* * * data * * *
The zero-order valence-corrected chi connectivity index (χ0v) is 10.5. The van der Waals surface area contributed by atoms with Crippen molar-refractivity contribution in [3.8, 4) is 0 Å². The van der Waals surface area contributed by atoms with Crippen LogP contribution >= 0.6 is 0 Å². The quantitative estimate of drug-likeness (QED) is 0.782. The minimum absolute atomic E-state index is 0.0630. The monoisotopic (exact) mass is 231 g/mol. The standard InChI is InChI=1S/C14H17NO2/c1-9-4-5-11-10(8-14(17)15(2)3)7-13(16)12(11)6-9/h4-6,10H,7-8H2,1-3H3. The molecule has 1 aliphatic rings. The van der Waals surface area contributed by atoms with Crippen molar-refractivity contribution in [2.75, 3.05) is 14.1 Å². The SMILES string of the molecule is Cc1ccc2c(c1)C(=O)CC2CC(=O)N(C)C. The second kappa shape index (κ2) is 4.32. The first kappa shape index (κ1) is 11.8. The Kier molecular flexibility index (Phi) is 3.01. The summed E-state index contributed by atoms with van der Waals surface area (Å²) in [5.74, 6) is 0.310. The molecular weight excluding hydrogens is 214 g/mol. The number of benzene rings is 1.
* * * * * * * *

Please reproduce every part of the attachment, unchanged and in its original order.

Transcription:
The zero-order valence-corrected chi connectivity index (χ0v) is 10.5. The van der Waals surface area contributed by atoms with Crippen molar-refractivity contribution in [3.8, 4) is 0 Å². The van der Waals surface area contributed by atoms with Crippen LogP contribution >= 0.6 is 0 Å². The quantitative estimate of drug-likeness (QED) is 0.782. The minimum absolute atomic E-state index is 0.0630. The monoisotopic (exact) mass is 231 g/mol. The standard InChI is InChI=1S/C14H17NO2/c1-9-4-5-11-10(8-14(17)15(2)3)7-13(16)12(11)6-9/h4-6,10H,7-8H2,1-3H3. The molecule has 1 aliphatic rings. The van der Waals surface area contributed by atoms with Crippen molar-refractivity contribution in [2.75, 3.05) is 14.1 Å². The SMILES string of the molecule is Cc1ccc2c(c1)C(=O)CC2CC(=O)N(C)C. The second kappa shape index (κ2) is 4.32. The first kappa shape index (κ1) is 11.8. The Kier molecular flexibility index (Phi) is 3.01. The summed E-state index contributed by atoms with van der Waals surface area (Å²) in [5.74, 6) is 0.310. The molecular weight excluding hydrogens is 214 g/mol. The number of benzene rings is 1.